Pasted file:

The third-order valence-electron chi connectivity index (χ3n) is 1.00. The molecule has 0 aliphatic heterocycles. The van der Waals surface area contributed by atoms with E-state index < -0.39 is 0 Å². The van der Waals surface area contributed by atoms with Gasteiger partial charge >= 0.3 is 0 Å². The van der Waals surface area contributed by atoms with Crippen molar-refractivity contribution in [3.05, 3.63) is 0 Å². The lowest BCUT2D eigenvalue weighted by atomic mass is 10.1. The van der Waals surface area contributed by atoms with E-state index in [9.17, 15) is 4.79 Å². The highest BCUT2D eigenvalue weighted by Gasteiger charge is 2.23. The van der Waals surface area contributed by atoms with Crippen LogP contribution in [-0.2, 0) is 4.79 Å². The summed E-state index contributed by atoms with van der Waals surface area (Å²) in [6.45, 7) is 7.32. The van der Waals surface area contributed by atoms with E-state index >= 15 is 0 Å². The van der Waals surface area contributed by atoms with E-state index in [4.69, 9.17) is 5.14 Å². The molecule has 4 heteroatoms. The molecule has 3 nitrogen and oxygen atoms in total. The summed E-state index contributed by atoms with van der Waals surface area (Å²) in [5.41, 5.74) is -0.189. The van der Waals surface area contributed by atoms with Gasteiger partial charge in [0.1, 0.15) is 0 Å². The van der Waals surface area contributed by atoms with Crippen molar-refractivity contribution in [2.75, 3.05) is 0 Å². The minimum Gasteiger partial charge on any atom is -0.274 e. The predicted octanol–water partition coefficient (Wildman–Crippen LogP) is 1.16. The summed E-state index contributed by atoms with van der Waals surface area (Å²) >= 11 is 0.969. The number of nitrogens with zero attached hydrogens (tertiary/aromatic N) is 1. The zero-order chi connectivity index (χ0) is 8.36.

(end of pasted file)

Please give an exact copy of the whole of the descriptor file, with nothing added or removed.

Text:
The third-order valence-electron chi connectivity index (χ3n) is 1.00. The molecule has 0 aliphatic heterocycles. The van der Waals surface area contributed by atoms with E-state index < -0.39 is 0 Å². The van der Waals surface area contributed by atoms with Gasteiger partial charge >= 0.3 is 0 Å². The van der Waals surface area contributed by atoms with Crippen molar-refractivity contribution in [3.05, 3.63) is 0 Å². The lowest BCUT2D eigenvalue weighted by atomic mass is 10.1. The van der Waals surface area contributed by atoms with E-state index in [9.17, 15) is 4.79 Å². The highest BCUT2D eigenvalue weighted by Gasteiger charge is 2.23. The van der Waals surface area contributed by atoms with Crippen LogP contribution in [-0.2, 0) is 4.79 Å². The summed E-state index contributed by atoms with van der Waals surface area (Å²) in [6.45, 7) is 7.32. The van der Waals surface area contributed by atoms with E-state index >= 15 is 0 Å². The van der Waals surface area contributed by atoms with E-state index in [4.69, 9.17) is 5.14 Å². The molecule has 4 heteroatoms. The molecule has 3 nitrogen and oxygen atoms in total. The summed E-state index contributed by atoms with van der Waals surface area (Å²) in [5.41, 5.74) is -0.189. The van der Waals surface area contributed by atoms with Gasteiger partial charge in [0.1, 0.15) is 0 Å². The van der Waals surface area contributed by atoms with Crippen molar-refractivity contribution in [2.75, 3.05) is 0 Å². The minimum Gasteiger partial charge on any atom is -0.274 e. The predicted octanol–water partition coefficient (Wildman–Crippen LogP) is 1.16. The summed E-state index contributed by atoms with van der Waals surface area (Å²) >= 11 is 0.969. The number of nitrogens with zero attached hydrogens (tertiary/aromatic N) is 1. The zero-order chi connectivity index (χ0) is 8.36.